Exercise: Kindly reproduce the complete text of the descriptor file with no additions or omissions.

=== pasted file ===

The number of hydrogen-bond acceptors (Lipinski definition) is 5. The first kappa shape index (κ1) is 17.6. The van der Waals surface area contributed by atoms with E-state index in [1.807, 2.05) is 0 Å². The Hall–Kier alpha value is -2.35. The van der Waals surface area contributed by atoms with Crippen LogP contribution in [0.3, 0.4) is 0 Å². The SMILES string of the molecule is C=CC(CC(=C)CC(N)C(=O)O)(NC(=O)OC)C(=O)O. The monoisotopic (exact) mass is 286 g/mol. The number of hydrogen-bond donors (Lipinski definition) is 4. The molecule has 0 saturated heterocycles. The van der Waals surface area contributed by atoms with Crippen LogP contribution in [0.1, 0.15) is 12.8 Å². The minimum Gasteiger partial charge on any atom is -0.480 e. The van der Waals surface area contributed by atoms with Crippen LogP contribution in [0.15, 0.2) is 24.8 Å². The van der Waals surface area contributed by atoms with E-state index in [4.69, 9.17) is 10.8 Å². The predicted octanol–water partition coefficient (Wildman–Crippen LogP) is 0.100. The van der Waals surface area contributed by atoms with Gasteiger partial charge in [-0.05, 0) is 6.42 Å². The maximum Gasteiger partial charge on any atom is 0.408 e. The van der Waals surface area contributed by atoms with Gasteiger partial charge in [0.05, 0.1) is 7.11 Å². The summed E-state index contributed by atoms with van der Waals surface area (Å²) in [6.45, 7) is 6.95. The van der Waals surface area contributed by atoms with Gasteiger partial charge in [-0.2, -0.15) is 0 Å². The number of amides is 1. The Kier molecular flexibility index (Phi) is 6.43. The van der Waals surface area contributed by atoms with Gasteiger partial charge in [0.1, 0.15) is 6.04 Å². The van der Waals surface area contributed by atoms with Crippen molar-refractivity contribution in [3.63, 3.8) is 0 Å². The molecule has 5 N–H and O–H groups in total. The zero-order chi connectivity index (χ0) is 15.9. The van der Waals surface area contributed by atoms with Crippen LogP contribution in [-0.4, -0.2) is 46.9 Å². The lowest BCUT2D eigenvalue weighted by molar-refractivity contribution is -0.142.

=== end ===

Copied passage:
The number of hydrogen-bond acceptors (Lipinski definition) is 5. The first kappa shape index (κ1) is 17.6. The van der Waals surface area contributed by atoms with E-state index in [1.807, 2.05) is 0 Å². The Hall–Kier alpha value is -2.35. The van der Waals surface area contributed by atoms with Crippen LogP contribution in [0.3, 0.4) is 0 Å². The SMILES string of the molecule is C=CC(CC(=C)CC(N)C(=O)O)(NC(=O)OC)C(=O)O. The monoisotopic (exact) mass is 286 g/mol. The number of hydrogen-bond donors (Lipinski definition) is 4. The molecule has 0 saturated heterocycles. The van der Waals surface area contributed by atoms with Crippen LogP contribution in [0.1, 0.15) is 12.8 Å². The minimum Gasteiger partial charge on any atom is -0.480 e. The van der Waals surface area contributed by atoms with Crippen LogP contribution in [0.15, 0.2) is 24.8 Å². The van der Waals surface area contributed by atoms with E-state index in [4.69, 9.17) is 10.8 Å². The predicted octanol–water partition coefficient (Wildman–Crippen LogP) is 0.100. The van der Waals surface area contributed by atoms with Gasteiger partial charge in [-0.05, 0) is 6.42 Å². The maximum Gasteiger partial charge on any atom is 0.408 e. The van der Waals surface area contributed by atoms with Gasteiger partial charge in [0.05, 0.1) is 7.11 Å². The summed E-state index contributed by atoms with van der Waals surface area (Å²) in [6.45, 7) is 6.95. The van der Waals surface area contributed by atoms with Gasteiger partial charge in [-0.2, -0.15) is 0 Å². The number of amides is 1. The Kier molecular flexibility index (Phi) is 6.43. The van der Waals surface area contributed by atoms with Gasteiger partial charge in [0.1, 0.15) is 6.04 Å². The van der Waals surface area contributed by atoms with Crippen molar-refractivity contribution in [3.63, 3.8) is 0 Å². The molecule has 5 N–H and O–H groups in total. The zero-order chi connectivity index (χ0) is 15.9. The van der Waals surface area contributed by atoms with Crippen LogP contribution in [-0.4, -0.2) is 46.9 Å². The lowest BCUT2D eigenvalue weighted by molar-refractivity contribution is -0.142.